Can a historic town remain historic if it hosts a wind farm? And if a town has a historic past does that mean the town is nothing else besides historic? Is history enough to give a town an economic future?
These are some of the questions getting a work out right now in the small towns of Nundle and Hanging Rock, just south of Tamworth.
The Hills of Gold wind farm is being proposed in the area, which trades on its reputation as a tourist destination. Of course, there’s more to Nundle than just tourism and people want to see more jobs and economic activity than tourism can provide on its own.
Charlie Prell, our NSW Organiser, and I visited the towns to meet with locals and take the temperature of the discussion. We met with the protest group who have organised themselves and grabbed plenty of headlines for their views. But we also met with plenty of locals who were strongly in support of the project going ahead.
As we’ve seen many times, the vehemence of the opposition has meant the project’s supporters have kept their heads down, preferring to avoid the controversy, meaning their support has gone unnoticed and underreported.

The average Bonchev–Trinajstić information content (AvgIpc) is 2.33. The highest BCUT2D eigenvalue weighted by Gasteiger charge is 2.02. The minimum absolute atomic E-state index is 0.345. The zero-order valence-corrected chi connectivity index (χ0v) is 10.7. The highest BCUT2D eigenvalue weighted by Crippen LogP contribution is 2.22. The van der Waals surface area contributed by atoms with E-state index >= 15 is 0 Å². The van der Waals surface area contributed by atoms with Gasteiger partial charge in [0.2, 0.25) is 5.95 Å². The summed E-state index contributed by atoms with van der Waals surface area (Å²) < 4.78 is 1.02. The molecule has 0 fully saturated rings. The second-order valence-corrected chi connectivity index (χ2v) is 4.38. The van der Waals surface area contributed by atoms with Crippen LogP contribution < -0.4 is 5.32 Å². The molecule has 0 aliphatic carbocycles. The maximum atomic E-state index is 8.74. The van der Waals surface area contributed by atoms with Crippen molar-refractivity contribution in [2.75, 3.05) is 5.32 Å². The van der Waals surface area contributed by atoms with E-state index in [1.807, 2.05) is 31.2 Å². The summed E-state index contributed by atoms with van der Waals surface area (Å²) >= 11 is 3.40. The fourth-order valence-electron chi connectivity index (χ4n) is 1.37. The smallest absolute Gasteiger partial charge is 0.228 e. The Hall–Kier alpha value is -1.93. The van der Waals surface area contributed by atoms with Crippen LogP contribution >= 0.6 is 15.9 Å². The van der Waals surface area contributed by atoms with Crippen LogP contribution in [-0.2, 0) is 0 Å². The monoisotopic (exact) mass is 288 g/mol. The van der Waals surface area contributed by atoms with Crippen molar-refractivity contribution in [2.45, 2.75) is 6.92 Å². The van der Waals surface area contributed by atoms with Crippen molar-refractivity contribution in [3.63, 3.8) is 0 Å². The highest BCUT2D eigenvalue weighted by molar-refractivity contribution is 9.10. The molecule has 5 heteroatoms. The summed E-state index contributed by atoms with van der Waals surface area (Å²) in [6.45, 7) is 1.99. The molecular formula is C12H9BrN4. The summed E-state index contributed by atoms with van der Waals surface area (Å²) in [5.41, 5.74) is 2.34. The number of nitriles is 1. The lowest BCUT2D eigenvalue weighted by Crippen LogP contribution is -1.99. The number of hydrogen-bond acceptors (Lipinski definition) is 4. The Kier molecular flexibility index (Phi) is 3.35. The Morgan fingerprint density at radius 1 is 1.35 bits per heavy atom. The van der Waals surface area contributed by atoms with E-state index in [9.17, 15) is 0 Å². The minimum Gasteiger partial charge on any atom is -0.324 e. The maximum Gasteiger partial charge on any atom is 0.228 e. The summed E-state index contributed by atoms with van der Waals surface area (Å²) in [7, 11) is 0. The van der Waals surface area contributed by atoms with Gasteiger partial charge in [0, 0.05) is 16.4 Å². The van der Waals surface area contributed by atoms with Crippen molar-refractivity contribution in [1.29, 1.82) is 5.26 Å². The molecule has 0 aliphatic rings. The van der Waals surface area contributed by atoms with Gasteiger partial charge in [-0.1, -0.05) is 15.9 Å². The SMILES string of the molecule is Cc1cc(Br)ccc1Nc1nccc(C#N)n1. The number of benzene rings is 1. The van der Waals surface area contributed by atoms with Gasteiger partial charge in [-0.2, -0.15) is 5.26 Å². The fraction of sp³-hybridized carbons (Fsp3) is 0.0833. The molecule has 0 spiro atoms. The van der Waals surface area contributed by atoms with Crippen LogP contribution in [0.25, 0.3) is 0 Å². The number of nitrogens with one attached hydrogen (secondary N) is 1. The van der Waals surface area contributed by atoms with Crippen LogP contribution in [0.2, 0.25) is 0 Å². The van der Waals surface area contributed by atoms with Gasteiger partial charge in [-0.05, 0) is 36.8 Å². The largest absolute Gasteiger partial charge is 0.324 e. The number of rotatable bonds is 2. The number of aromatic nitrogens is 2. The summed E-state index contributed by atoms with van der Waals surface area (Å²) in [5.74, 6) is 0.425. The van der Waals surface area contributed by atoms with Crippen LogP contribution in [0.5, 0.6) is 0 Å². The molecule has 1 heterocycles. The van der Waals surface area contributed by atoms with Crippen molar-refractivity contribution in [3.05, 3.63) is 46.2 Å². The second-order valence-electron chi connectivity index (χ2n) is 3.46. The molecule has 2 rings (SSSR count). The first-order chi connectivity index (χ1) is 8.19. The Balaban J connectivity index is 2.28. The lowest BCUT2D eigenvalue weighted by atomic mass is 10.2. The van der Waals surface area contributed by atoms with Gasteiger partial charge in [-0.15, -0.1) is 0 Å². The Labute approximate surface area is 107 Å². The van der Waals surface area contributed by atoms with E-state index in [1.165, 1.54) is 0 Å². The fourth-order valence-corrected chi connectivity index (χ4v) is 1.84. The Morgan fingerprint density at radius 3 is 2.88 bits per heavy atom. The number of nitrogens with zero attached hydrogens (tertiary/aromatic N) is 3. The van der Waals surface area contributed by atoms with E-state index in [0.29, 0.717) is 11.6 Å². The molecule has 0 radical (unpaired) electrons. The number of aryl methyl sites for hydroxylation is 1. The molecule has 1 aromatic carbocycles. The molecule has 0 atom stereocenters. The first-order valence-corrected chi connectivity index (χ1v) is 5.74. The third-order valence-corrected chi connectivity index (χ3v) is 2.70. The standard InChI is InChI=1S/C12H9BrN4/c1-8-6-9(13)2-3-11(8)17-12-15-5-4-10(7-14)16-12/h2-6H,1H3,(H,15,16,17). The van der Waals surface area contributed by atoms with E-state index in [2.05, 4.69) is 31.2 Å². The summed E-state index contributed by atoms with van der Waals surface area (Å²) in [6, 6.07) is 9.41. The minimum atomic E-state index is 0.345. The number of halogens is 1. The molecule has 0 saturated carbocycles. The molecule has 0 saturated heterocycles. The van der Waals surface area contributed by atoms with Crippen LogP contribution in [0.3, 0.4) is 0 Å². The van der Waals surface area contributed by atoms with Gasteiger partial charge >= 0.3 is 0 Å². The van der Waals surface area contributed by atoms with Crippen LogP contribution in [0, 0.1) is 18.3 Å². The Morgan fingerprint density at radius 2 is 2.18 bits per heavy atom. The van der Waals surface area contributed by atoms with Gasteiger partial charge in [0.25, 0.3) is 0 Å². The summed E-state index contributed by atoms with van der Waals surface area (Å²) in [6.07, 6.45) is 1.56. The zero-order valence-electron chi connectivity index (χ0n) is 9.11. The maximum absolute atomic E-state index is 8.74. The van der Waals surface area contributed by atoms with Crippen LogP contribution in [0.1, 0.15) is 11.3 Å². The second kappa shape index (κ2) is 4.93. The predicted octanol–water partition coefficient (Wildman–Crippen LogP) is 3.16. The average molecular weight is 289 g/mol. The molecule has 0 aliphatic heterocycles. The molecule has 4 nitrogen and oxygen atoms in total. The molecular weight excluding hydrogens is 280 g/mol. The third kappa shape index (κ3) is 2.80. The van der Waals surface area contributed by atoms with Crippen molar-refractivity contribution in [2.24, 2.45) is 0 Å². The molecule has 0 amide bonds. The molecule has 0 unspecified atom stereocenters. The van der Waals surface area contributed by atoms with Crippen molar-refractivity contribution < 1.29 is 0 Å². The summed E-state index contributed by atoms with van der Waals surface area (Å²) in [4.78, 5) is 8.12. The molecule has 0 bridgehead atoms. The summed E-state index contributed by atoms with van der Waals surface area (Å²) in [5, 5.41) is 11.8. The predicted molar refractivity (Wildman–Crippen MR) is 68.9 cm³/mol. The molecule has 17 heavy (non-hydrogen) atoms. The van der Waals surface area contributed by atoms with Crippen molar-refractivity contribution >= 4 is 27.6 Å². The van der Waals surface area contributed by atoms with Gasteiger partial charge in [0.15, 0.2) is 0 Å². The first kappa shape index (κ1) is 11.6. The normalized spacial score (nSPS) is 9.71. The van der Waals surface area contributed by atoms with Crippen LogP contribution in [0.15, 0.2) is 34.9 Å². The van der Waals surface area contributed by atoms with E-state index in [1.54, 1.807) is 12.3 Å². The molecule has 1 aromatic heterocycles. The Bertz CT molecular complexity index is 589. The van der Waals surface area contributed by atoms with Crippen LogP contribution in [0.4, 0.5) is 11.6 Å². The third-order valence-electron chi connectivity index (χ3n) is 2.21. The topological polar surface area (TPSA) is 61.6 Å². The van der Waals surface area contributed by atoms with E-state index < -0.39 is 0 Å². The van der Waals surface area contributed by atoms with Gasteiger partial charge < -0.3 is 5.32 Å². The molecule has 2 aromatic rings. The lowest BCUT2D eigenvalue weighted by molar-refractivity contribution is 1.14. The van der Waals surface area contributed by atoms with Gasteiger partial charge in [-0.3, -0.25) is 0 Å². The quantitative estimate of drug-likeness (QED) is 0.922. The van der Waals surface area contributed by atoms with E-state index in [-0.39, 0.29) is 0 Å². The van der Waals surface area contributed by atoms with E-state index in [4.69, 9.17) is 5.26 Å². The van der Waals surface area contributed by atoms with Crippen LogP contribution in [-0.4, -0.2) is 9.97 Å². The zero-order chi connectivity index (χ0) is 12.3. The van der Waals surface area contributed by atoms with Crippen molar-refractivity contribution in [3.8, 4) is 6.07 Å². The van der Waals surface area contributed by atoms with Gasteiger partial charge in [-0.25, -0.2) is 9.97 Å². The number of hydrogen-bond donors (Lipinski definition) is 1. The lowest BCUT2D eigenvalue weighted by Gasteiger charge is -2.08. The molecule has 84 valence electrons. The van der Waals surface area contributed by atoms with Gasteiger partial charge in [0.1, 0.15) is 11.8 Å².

Nevertheless a group of around 25 people turned out to meet with us and find out how wind projects have delivered benefits to other communities around regional Australia.
Charlie and Andrew enjoying a cold one at the Peel Inn, Nundle
A 25 year income stream to support community projects - the company has already promised $2,500 per turbine to a community fund - is an obvious attraction for these locals. On top of that, the prospect of jobs and a boom period for local food, accommodation and service businesses during construction and a couple of dozen new and ongoing skilled jobs in the area mean the proposal has to be genuinely considered.
Studies over the next year or two will determine the final shape of the wind farm - how many turbines will be built and where. In the meantime, the discussion around what hosting a wind farm means for the community around Nundle and Hanging Rock will continue.
Nundle small business owner, Megan Carberry.